Fly ash is a great supplementary cementitious material - it has the right properties, meaning that it reacts with lime to form cementitious compounds. It is by-product from coal-firing industries, but in some cases has ended up in landfills – especially up until 1929, when it was first used in concrete to minimize the use of cement when building the massive Hoover Dam on the Colorado River in the USA.   

Fun fact

More than 5 million barrels of Portland cement and 4.5 million cubic yards of aggregate went into building the Hoover Dam.

With the potential to replace up to 30% of traditional clinker, fly ash quickly became very attractive to the cement industry and a sought-after commodity. Today, as the green transition of powerplants and other heavy industry is accelerating - some countries are phasing out coal and turning towards green energy, natural gas, and / or biofuels, with the result being that fly ash is now in short supply.

But just as steel, paper and sugar industries are eager to minimise their environmental footprint, so is cement. And the use of fly ash is both a proven and effective ingredient. The shortage of fresh fly ash has led more and more industry stakeholders to turn their attention towards the centuries of landfilled fly ash.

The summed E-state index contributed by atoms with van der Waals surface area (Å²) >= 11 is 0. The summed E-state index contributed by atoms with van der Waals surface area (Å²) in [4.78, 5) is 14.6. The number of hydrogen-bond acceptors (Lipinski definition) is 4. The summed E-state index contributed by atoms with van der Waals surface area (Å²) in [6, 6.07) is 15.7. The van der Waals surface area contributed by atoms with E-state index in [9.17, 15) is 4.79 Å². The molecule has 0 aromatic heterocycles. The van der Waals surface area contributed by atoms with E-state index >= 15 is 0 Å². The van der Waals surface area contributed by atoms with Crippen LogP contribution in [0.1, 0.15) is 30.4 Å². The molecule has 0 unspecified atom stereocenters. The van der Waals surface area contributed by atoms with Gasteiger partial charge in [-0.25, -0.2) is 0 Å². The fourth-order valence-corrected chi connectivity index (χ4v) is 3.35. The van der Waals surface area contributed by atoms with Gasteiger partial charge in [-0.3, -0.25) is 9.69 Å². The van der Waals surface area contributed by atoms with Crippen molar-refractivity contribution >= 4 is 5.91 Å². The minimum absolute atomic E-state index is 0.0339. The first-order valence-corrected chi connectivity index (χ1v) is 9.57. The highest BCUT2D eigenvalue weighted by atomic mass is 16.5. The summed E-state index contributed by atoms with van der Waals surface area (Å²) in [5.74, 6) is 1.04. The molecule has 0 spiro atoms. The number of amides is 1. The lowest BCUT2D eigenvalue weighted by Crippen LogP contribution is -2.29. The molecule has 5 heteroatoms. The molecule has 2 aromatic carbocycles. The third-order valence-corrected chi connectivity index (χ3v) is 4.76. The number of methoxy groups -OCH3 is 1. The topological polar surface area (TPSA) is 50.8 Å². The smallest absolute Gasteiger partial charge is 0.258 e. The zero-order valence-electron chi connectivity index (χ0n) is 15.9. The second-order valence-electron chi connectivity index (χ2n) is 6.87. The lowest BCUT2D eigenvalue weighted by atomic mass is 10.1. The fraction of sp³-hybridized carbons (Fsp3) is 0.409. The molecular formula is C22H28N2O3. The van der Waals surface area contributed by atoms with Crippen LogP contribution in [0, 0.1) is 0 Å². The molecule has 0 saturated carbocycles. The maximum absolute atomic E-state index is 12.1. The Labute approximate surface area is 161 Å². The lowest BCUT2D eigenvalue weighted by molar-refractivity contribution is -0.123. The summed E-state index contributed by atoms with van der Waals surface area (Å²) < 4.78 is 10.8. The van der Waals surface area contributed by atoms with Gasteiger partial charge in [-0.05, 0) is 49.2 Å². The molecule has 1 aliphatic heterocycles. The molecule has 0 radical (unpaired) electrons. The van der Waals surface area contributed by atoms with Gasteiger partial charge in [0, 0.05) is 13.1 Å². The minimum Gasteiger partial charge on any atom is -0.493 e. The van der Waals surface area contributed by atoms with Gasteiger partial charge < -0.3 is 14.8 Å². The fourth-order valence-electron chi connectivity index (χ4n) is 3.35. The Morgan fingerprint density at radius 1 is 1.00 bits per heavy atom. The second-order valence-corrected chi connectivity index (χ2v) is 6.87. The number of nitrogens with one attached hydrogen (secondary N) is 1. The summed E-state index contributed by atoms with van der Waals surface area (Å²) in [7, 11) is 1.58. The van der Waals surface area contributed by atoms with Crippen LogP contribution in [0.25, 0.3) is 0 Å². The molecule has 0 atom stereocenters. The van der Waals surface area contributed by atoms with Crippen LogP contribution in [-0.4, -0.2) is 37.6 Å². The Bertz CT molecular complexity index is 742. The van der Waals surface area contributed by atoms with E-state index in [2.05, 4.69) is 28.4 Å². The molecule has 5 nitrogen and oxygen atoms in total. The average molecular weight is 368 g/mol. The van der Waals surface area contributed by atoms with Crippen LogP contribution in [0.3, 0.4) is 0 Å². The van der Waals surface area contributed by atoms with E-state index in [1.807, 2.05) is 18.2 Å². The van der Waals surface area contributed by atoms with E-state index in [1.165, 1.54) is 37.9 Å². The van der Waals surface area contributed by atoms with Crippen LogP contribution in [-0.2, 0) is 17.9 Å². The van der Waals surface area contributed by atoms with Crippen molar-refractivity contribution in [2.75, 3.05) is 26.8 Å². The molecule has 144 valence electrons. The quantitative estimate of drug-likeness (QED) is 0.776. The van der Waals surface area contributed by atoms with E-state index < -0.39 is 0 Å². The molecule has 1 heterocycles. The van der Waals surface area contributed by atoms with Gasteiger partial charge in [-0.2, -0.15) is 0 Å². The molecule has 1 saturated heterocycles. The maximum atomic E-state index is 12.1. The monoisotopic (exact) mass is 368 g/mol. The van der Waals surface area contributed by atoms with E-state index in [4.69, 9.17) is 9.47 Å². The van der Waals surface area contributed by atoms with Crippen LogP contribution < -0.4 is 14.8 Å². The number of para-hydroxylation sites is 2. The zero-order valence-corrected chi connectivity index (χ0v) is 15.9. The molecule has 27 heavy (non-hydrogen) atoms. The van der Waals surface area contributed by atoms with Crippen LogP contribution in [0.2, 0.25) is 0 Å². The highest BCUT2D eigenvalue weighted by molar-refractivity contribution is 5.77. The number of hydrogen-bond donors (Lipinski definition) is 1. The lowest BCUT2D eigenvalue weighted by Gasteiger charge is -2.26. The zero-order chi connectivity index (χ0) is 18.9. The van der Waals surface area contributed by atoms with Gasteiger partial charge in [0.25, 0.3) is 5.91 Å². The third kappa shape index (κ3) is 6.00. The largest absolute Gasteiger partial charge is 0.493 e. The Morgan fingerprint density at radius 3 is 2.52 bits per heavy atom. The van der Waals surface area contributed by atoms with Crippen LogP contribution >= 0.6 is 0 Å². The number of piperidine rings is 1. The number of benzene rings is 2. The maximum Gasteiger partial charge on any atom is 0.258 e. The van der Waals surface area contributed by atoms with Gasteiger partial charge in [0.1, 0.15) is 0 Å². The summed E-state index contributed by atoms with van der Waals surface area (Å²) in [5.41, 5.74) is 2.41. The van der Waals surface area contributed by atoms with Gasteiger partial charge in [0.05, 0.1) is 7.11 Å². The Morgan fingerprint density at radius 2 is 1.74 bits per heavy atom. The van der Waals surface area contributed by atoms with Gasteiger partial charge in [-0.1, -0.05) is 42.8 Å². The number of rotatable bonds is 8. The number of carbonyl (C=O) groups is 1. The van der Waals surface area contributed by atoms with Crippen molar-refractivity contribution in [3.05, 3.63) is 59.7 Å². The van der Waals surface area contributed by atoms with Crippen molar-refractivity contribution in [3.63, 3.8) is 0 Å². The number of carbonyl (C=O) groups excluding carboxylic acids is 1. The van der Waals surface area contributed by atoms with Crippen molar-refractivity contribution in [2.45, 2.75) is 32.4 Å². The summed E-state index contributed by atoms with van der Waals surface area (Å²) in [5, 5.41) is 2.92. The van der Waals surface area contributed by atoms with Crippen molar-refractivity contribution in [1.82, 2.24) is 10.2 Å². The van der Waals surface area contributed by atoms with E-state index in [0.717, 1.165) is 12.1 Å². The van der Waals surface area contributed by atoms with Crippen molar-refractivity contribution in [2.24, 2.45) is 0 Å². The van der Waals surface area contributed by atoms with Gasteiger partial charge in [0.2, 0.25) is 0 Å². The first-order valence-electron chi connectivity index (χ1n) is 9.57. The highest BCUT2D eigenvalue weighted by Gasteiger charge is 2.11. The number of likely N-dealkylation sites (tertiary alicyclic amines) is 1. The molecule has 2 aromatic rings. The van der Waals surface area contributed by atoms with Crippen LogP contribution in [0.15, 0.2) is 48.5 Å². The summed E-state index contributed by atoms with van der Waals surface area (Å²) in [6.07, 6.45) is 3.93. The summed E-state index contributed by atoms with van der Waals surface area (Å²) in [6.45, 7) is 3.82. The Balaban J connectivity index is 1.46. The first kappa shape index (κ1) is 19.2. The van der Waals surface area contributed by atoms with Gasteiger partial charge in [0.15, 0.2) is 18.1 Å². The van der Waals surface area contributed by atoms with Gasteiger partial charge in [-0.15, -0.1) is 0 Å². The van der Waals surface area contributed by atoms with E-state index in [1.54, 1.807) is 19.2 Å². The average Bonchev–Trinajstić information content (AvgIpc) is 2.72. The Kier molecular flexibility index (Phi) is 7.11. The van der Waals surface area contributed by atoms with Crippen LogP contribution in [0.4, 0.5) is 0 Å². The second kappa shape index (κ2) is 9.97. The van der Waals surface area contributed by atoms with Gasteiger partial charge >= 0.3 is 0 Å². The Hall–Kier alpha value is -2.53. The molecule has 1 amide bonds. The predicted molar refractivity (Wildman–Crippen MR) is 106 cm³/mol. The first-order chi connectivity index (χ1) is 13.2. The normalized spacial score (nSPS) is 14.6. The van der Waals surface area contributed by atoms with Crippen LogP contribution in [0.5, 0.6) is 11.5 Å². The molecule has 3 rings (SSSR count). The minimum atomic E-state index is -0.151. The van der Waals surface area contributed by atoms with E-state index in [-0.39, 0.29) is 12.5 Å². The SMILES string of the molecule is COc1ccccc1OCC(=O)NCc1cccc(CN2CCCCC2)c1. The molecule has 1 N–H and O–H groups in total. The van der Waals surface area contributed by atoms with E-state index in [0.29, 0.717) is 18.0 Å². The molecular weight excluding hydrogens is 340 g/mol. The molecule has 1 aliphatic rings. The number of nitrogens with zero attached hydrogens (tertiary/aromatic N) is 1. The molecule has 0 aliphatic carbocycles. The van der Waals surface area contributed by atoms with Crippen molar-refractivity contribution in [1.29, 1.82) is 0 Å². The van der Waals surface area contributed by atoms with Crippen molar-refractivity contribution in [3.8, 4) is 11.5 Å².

To date, billions of tonnes of fly ash have been landfilled. ‘Harvesting’ fly ash from these landfills makes some industry experts confident that this waste-product could have a second wind in cement.

“As we strive towards fulfilling our MissionZero promise of enabling net zero cement production by 2030, we need every tool in the toolbox. Reducing the clinker factor is a key element to that. Fly ash is a proven and well-integrated SCM – to pursue the exploitation of landfilled fly ash would obviously boost our efforts.” To Thomas Petithuguenin, Head of Research and Partnerships for Cement at FLSmidth, every possible path to MissionZero needs to be explored. “I am not saying that fly ash harvesting is a quick-win, but from a product point of view, it is a known ingredient and gives confidence in terms of quality and performance. The challenge is the logistics and infrastructure, which we need to investigate with stakeholders across the value chain.”   

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